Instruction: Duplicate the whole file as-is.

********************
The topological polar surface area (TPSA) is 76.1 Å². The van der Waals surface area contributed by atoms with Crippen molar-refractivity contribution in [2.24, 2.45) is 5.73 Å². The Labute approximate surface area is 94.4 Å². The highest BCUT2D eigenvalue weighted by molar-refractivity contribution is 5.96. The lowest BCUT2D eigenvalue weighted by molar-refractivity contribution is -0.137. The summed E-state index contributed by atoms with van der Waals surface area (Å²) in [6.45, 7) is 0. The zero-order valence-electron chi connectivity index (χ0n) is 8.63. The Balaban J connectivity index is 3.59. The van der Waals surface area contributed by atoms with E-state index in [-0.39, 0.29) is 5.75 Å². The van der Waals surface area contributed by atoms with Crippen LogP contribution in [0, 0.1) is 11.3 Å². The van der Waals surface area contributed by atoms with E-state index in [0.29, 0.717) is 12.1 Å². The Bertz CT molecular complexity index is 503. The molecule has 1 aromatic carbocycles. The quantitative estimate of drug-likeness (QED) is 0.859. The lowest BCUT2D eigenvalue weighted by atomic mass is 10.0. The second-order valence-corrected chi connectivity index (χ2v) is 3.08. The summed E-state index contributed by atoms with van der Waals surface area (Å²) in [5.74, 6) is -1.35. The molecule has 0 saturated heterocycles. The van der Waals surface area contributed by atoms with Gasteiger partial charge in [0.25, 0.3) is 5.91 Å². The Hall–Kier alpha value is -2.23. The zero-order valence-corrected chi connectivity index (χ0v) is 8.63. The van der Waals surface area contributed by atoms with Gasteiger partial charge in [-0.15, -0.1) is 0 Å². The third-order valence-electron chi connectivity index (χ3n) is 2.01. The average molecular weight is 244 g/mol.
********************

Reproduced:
The topological polar surface area (TPSA) is 76.1 Å². The van der Waals surface area contributed by atoms with Crippen molar-refractivity contribution in [2.24, 2.45) is 5.73 Å². The Labute approximate surface area is 94.4 Å². The highest BCUT2D eigenvalue weighted by molar-refractivity contribution is 5.96. The lowest BCUT2D eigenvalue weighted by molar-refractivity contribution is -0.137. The summed E-state index contributed by atoms with van der Waals surface area (Å²) in [6.45, 7) is 0. The zero-order valence-electron chi connectivity index (χ0n) is 8.63. The Balaban J connectivity index is 3.59. The van der Waals surface area contributed by atoms with E-state index in [-0.39, 0.29) is 5.75 Å². The van der Waals surface area contributed by atoms with Crippen LogP contribution in [0, 0.1) is 11.3 Å². The van der Waals surface area contributed by atoms with E-state index in [0.29, 0.717) is 12.1 Å². The Bertz CT molecular complexity index is 503. The molecule has 1 aromatic carbocycles. The quantitative estimate of drug-likeness (QED) is 0.859. The lowest BCUT2D eigenvalue weighted by atomic mass is 10.0. The second-order valence-corrected chi connectivity index (χ2v) is 3.08. The summed E-state index contributed by atoms with van der Waals surface area (Å²) in [5.74, 6) is -1.35. The molecule has 0 saturated heterocycles. The van der Waals surface area contributed by atoms with Gasteiger partial charge in [0.25, 0.3) is 5.91 Å². The Hall–Kier alpha value is -2.23. The zero-order valence-corrected chi connectivity index (χ0v) is 8.63. The van der Waals surface area contributed by atoms with Gasteiger partial charge in [-0.15, -0.1) is 0 Å². The third-order valence-electron chi connectivity index (χ3n) is 2.01. The average molecular weight is 244 g/mol.